Spotted in England: Men Reading ... and Talking about It

Article excerpt

They meet in a pub, the first Friday of the month, a slew of books on the table, a convivial spirit in the air, and a couple of hours of banter ahead.

Just another of Britain's many thousands of reading groups? Well, yes. But with a slight twist. The Racketeers, as they are known, are a rare breed. In the overwhelmingly female preserve of the British book club, they are all men.

Of some 700 entrants to this year's national reading group competition, the Racketeers stood alone as the only all-male outfit. They also stood apart: Judges decided that their laudable breadth of reading and innovative approach earned them the award.

"We only entered as a bit of a laugh," says founding Racketeer Chris Chilton. "I've been staggered by the interest that it has generated simply because we're eight blokes."

The dearth of male entrants has prompted fresh questions about male reading habits here. Research consistently shows that boys and men lag behind women when it comes to reading. More than 40 percent of men say that they don't read books. It appears they are also loath to discuss books as well.

"As a male reader, and an English teacher as well, it's not something I can grasp," says Chilton. "Obviously there are lots of distractions for boys and men, and possibly there's this idea that the way to engage in a book is through your feelings, which puts them off."

The publishing industry has long struggled to entice the British male to buy novels - even producing research showing that women find men who read books more attractive than those who don't. "Men can increase their chances of securing a first date - just by picking up a book," the research contends.

Despite these lures, women account for at least 60 percent of fiction sales in Britain, according to Book Marketing Limited, a research company, And while men are more enthusiastic about nonfiction titles and sports books, the under-25 male reads less than any group, spending an average of two hours a week in the company of a book, according to Penguin.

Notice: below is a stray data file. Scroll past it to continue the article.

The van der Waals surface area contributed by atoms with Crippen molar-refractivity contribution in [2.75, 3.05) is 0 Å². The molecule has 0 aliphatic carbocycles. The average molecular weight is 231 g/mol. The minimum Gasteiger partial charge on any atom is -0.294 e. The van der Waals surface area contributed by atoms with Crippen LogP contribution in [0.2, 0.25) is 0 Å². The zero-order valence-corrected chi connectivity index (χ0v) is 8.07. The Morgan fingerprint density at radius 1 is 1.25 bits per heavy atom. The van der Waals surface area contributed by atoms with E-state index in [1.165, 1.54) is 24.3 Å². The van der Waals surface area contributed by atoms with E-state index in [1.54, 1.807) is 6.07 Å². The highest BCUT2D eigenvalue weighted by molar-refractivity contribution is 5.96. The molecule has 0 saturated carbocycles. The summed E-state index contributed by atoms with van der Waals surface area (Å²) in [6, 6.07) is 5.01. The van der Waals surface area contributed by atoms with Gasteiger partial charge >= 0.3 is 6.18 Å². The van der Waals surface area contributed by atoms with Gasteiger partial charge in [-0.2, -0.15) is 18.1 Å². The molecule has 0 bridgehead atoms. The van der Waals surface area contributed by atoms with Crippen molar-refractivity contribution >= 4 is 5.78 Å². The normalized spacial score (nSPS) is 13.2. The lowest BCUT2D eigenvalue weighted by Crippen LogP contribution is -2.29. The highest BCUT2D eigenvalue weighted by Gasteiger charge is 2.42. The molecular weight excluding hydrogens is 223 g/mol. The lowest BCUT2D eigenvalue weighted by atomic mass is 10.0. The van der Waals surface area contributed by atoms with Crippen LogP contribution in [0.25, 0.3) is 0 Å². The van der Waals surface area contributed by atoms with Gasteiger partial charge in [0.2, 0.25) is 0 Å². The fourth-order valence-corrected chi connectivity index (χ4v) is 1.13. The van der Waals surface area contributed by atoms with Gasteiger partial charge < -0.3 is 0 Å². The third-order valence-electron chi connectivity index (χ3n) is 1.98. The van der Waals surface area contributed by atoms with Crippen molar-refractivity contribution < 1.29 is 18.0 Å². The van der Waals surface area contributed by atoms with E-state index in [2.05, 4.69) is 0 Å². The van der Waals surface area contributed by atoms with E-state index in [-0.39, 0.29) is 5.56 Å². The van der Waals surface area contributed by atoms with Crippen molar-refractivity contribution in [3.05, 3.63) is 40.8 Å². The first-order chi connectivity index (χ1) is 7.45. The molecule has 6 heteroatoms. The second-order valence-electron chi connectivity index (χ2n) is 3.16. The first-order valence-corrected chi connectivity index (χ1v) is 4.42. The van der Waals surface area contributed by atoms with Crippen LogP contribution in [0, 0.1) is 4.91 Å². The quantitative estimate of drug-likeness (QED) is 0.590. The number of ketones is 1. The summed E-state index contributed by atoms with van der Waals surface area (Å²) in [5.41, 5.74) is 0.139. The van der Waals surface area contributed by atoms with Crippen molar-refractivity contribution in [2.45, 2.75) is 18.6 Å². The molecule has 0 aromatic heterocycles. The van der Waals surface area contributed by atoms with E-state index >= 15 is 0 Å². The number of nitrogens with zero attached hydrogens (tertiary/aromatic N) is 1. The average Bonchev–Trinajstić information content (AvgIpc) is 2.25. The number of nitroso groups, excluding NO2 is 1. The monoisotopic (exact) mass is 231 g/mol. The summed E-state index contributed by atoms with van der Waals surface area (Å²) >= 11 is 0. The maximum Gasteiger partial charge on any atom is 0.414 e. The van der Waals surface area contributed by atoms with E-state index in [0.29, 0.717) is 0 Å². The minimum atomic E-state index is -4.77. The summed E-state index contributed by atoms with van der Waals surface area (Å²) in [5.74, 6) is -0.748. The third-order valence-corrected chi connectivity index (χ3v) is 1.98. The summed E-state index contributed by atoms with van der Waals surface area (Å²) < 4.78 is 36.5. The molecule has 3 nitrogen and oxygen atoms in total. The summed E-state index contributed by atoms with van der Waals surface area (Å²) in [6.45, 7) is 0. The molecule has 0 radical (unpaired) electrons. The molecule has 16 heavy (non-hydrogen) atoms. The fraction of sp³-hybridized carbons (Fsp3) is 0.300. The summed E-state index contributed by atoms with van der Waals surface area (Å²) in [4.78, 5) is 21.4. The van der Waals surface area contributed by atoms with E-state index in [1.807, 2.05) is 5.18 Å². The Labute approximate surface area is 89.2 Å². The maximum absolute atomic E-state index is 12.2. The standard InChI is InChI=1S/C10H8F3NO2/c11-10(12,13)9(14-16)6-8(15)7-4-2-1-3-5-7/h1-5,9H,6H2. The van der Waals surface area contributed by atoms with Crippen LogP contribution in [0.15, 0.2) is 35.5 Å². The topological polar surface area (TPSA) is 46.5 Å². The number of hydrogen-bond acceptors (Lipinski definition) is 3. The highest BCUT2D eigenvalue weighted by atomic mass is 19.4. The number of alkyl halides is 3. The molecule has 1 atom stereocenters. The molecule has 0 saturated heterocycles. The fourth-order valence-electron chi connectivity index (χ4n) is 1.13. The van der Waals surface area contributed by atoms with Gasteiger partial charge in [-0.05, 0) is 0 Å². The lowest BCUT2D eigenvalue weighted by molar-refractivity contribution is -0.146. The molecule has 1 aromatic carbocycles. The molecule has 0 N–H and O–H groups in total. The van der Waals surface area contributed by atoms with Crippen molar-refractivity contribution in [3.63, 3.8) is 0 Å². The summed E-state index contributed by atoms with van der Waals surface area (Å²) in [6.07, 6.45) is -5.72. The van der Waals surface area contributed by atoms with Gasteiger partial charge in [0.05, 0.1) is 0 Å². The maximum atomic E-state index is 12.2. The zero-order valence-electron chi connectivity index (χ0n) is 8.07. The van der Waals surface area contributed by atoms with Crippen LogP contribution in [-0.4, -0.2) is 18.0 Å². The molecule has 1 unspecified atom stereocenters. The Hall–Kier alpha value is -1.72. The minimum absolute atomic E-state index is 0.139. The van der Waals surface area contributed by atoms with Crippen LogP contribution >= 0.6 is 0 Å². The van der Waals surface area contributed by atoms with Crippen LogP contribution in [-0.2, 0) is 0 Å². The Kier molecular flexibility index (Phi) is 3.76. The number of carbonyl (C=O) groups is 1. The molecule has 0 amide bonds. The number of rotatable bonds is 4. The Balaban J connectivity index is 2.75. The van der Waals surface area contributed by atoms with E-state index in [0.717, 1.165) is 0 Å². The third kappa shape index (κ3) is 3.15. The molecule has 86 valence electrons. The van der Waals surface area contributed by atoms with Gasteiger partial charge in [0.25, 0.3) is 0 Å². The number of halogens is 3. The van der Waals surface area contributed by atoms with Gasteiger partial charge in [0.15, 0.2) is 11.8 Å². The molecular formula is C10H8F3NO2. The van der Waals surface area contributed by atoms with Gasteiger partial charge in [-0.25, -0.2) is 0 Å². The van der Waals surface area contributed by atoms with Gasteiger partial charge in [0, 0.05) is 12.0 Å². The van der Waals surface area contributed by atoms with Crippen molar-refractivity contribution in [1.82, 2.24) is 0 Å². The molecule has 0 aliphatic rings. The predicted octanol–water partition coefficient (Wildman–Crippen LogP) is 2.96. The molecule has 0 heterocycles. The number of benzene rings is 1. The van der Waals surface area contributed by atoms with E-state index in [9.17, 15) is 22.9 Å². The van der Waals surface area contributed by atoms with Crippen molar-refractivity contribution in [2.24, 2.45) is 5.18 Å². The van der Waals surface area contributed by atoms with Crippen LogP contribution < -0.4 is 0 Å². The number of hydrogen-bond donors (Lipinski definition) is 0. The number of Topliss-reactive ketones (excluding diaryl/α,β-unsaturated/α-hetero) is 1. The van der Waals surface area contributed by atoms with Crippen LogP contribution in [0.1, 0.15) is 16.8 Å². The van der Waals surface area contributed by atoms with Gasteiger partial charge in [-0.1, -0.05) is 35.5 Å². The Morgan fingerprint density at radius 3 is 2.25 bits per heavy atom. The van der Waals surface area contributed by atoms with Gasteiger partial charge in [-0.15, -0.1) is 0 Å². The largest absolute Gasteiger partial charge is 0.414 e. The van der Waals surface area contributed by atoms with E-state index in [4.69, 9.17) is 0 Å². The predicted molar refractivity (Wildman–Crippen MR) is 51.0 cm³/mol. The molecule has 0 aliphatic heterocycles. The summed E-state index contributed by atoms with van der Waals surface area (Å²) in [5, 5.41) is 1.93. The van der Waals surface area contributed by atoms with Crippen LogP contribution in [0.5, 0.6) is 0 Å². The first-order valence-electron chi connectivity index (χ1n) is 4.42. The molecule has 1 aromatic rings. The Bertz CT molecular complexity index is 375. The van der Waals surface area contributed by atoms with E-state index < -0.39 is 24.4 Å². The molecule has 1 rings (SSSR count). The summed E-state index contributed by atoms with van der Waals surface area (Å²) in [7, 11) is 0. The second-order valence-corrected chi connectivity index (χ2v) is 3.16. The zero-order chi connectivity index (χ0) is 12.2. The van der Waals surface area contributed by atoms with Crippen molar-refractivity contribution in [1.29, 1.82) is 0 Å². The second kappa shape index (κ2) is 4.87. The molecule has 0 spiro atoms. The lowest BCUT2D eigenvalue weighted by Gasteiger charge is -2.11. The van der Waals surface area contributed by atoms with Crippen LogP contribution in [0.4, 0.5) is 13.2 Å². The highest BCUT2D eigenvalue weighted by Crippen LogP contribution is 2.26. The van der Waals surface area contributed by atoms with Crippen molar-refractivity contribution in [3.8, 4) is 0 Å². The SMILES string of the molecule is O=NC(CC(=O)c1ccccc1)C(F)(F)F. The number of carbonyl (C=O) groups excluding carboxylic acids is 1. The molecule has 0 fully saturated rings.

Men elsewhere may be even more immune to the book bug. Eurostat reported last year that as far as reading books in general was concerned - including biographies and nonfiction titles that men typically like - British men actually read more than most other Europeans, particularly countries like Greece and Ireland where women readers outnumber men by 3 to 2. In the US, only 37 percent of men reported reading any novels, short stories, plays, or poetry in a 12-month period.

"The received wisdom in publishing is that young to middle-aged men are difficult to sell to because you can't get them in to bookshops," says James Gill, a literary agent with Peters, Fraser and Dunlop in London. "They're out buying magazines, newspapers, DVDs, or watching telly."

Books are all the rage

And yet shared reading is bigger than ever in Britain. Tens of thousands of people are estimated to belong to a book club, be it through local libraries, friends, or neighborhood groups. A popular daytime TV show has its own bookclub spot, and the titles it endorses show astonishing uplift in sales. Penguin has orchestrated "One Book, One City" events that have moved thousands of additional copies of books. The BBC's Big Read event last year got the whole nation reading the classics and popular titles, again boosting book sales. …

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